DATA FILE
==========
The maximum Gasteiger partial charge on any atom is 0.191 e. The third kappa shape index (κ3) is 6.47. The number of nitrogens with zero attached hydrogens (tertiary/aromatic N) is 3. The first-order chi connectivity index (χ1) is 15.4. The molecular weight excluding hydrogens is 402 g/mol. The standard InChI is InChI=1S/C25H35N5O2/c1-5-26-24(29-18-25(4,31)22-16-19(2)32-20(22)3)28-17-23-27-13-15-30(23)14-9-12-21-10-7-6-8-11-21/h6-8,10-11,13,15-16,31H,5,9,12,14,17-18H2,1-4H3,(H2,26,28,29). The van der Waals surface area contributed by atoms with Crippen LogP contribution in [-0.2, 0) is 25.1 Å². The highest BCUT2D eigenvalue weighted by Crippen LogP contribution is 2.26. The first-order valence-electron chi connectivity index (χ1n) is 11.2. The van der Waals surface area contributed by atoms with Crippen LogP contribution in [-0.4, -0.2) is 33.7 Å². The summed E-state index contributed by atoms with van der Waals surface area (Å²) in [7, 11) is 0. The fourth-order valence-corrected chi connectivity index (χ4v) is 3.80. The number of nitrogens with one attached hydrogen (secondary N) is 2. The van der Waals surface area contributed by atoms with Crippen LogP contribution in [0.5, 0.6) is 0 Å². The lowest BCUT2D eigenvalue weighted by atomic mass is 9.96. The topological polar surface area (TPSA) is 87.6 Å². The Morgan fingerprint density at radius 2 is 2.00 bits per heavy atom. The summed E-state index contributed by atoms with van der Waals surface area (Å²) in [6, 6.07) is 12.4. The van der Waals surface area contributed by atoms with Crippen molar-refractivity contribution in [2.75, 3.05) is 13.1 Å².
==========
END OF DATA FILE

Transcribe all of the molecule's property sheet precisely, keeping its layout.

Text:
The maximum Gasteiger partial charge on any atom is 0.191 e. The third kappa shape index (κ3) is 6.47. The number of nitrogens with zero attached hydrogens (tertiary/aromatic N) is 3. The first-order chi connectivity index (χ1) is 15.4. The molecular weight excluding hydrogens is 402 g/mol. The standard InChI is InChI=1S/C25H35N5O2/c1-5-26-24(29-18-25(4,31)22-16-19(2)32-20(22)3)28-17-23-27-13-15-30(23)14-9-12-21-10-7-6-8-11-21/h6-8,10-11,13,15-16,31H,5,9,12,14,17-18H2,1-4H3,(H2,26,28,29). The van der Waals surface area contributed by atoms with Crippen LogP contribution in [-0.2, 0) is 25.1 Å². The highest BCUT2D eigenvalue weighted by Crippen LogP contribution is 2.26. The first-order valence-electron chi connectivity index (χ1n) is 11.2. The van der Waals surface area contributed by atoms with Crippen LogP contribution in [-0.4, -0.2) is 33.7 Å². The summed E-state index contributed by atoms with van der Waals surface area (Å²) in [7, 11) is 0. The fourth-order valence-corrected chi connectivity index (χ4v) is 3.80. The number of nitrogens with one attached hydrogen (secondary N) is 2. The van der Waals surface area contributed by atoms with Crippen LogP contribution in [0.5, 0.6) is 0 Å². The lowest BCUT2D eigenvalue weighted by atomic mass is 9.96. The topological polar surface area (TPSA) is 87.6 Å². The Morgan fingerprint density at radius 2 is 2.00 bits per heavy atom. The summed E-state index contributed by atoms with van der Waals surface area (Å²) in [6, 6.07) is 12.4. The van der Waals surface area contributed by atoms with Crippen molar-refractivity contribution in [2.75, 3.05) is 13.1 Å².